After 13 very challenging but happy years in Australia I was sent to the Fiji Islands. If you look at a map you will barely see them as specks in the Pacific ocean, midway between Australia and Hawaii. Going there was a total culture shock for me. White people were a very small minority in a large coloured and colourful community made up of Fijians, Indians, Chinese, Samoans and other Polynesian races. Yet, in my ten years working in Fiji I never experienced being treated as an outsider or different.

In Fiji, the Catholic faith was very much a minority religion. As with all minority groups it was a very important part of people’s lives. Most of the celebratory and social life revolved around the church and parish. Regardless of their poverty they all dress up for Sunday, the highlight of the week. They are a singing and dancing church. The Catholic Mission Convent was open house for all – a rather chaotic place by Irish standards, but we had great freedom and never a dull moment. Material goods were not a priority for these people. Happiness, singing, sharing and caring were tops with them. All our schools in Fiji were multiracial and multidenominational. I think this mix helps a lot towards understanding and integration as children do not see colour, race or creed as problems.

Our missions in Fiji have now come of age as we have many local sisters, Fijian, Indian, Chinese and other races. These sisters are now helping to establish new missions elsewhere – in the Philippines, South America and Africa. Indian Marist sisters work with Indian communities in New Zealand.

 

 Sr. Romana looking down on the city of Rome

I came home for my first holiday after eleven years and then after seven and then after five – when I stayed in Ireland. Coming back to my own country, after 23 years away, was another culture shock. The Irish scene was and is very different. I left a country that was predominantly Irish and Catholic. As a nation we have been extremely generous in supporting projects run by missionaries and lay volunteers overseas. But now mission has arrived on our doorstep without the tag “foreign”. Many hundreds from a variety of countries have come to our shores seeking a new life. They bring “suitcases” full of gifts and talents. Many of the new faces have come from situations of great suffering, like the Irish emigrants of times past. Are we ready to welcome them and allow them to use their gifts? Mission is always about treating people with humanity, dignity and respect. This is the challenge. This, I believe, is the new mission thrust for all of us in Ireland today. Missionaries do not go to preach but to be, to be a certain kind of person, to be with people, all people, in their life situations, to spread the gospel by living it.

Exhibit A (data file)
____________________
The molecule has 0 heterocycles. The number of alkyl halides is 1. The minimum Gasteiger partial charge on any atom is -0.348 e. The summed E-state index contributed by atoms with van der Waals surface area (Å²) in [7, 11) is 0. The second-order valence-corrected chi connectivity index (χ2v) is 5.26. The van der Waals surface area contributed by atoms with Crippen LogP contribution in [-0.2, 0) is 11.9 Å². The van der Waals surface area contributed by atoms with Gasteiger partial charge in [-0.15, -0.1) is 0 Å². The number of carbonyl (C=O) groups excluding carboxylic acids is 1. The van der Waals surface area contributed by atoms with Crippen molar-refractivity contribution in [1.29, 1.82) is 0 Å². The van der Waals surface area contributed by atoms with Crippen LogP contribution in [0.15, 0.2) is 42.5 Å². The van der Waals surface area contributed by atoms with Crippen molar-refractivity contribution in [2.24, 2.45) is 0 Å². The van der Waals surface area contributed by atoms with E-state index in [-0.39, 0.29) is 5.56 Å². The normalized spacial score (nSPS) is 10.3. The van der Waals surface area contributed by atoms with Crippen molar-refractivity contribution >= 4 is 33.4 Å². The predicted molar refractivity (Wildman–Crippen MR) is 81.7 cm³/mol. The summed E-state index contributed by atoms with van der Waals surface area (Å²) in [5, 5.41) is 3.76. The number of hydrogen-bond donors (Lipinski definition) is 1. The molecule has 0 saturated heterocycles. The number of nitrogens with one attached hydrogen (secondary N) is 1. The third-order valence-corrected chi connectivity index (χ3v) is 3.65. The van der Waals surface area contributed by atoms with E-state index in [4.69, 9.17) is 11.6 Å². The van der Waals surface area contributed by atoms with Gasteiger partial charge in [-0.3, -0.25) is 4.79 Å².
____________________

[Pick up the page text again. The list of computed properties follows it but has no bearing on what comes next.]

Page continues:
It is a very enriching experience to work on a foreign mission and one I would highly recommend. You get another world view – one filled with charm, vitality, excitement as well as poverty, struggle and challenge. I guarantee you, you will receive much more than you give. I am grateful to the Marist leaders who invited me to be involved in these varied mission fields and to all the sisters with whom I lived and worked for enabling me to live a full, rich, varied, and happy life.